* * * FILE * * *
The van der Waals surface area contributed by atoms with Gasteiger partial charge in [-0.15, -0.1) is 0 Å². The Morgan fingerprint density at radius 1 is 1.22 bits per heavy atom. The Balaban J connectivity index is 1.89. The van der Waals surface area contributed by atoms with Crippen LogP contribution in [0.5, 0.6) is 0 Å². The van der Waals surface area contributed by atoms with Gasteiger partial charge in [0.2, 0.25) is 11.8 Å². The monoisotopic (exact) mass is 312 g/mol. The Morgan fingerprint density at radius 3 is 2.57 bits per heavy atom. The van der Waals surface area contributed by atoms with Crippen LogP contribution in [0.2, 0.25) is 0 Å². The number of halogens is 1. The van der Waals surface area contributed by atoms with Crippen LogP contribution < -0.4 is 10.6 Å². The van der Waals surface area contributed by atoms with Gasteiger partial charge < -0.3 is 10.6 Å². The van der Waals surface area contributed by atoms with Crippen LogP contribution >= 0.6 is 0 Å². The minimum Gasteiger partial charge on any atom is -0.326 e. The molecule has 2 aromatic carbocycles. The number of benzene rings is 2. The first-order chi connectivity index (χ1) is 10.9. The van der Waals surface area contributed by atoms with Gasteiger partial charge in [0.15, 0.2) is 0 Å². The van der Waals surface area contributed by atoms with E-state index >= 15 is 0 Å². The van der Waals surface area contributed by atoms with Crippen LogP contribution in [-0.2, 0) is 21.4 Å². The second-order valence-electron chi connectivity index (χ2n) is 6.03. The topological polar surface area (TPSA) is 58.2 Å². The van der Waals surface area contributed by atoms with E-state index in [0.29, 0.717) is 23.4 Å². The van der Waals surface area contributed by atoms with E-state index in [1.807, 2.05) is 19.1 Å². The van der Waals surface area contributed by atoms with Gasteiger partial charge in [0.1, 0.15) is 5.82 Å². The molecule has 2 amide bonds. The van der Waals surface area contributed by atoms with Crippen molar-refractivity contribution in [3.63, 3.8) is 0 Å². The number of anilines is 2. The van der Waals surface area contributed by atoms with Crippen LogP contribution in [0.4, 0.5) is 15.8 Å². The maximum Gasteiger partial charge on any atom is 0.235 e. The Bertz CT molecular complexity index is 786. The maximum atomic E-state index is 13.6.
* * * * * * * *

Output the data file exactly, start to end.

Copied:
The van der Waals surface area contributed by atoms with Gasteiger partial charge in [-0.15, -0.1) is 0 Å². The Morgan fingerprint density at radius 1 is 1.22 bits per heavy atom. The Balaban J connectivity index is 1.89. The van der Waals surface area contributed by atoms with Crippen LogP contribution in [0.5, 0.6) is 0 Å². The van der Waals surface area contributed by atoms with Gasteiger partial charge in [0.2, 0.25) is 11.8 Å². The monoisotopic (exact) mass is 312 g/mol. The Morgan fingerprint density at radius 3 is 2.57 bits per heavy atom. The van der Waals surface area contributed by atoms with Crippen LogP contribution in [0.2, 0.25) is 0 Å². The number of halogens is 1. The van der Waals surface area contributed by atoms with Crippen LogP contribution < -0.4 is 10.6 Å². The van der Waals surface area contributed by atoms with Gasteiger partial charge < -0.3 is 10.6 Å². The van der Waals surface area contributed by atoms with Crippen LogP contribution >= 0.6 is 0 Å². The minimum Gasteiger partial charge on any atom is -0.326 e. The molecule has 2 aromatic carbocycles. The number of benzene rings is 2. The first-order chi connectivity index (χ1) is 10.9. The van der Waals surface area contributed by atoms with Gasteiger partial charge in [0.15, 0.2) is 0 Å². The van der Waals surface area contributed by atoms with E-state index >= 15 is 0 Å². The van der Waals surface area contributed by atoms with Crippen LogP contribution in [-0.2, 0) is 21.4 Å². The second-order valence-electron chi connectivity index (χ2n) is 6.03. The topological polar surface area (TPSA) is 58.2 Å². The van der Waals surface area contributed by atoms with E-state index in [0.29, 0.717) is 23.4 Å². The van der Waals surface area contributed by atoms with E-state index in [1.807, 2.05) is 19.1 Å². The van der Waals surface area contributed by atoms with Gasteiger partial charge in [0.1, 0.15) is 5.82 Å². The molecule has 2 amide bonds. The van der Waals surface area contributed by atoms with Crippen molar-refractivity contribution in [3.63, 3.8) is 0 Å². The number of anilines is 2. The van der Waals surface area contributed by atoms with Crippen LogP contribution in [0.4, 0.5) is 15.8 Å². The maximum Gasteiger partial charge on any atom is 0.235 e. The Bertz CT molecular complexity index is 786. The maximum atomic E-state index is 13.6.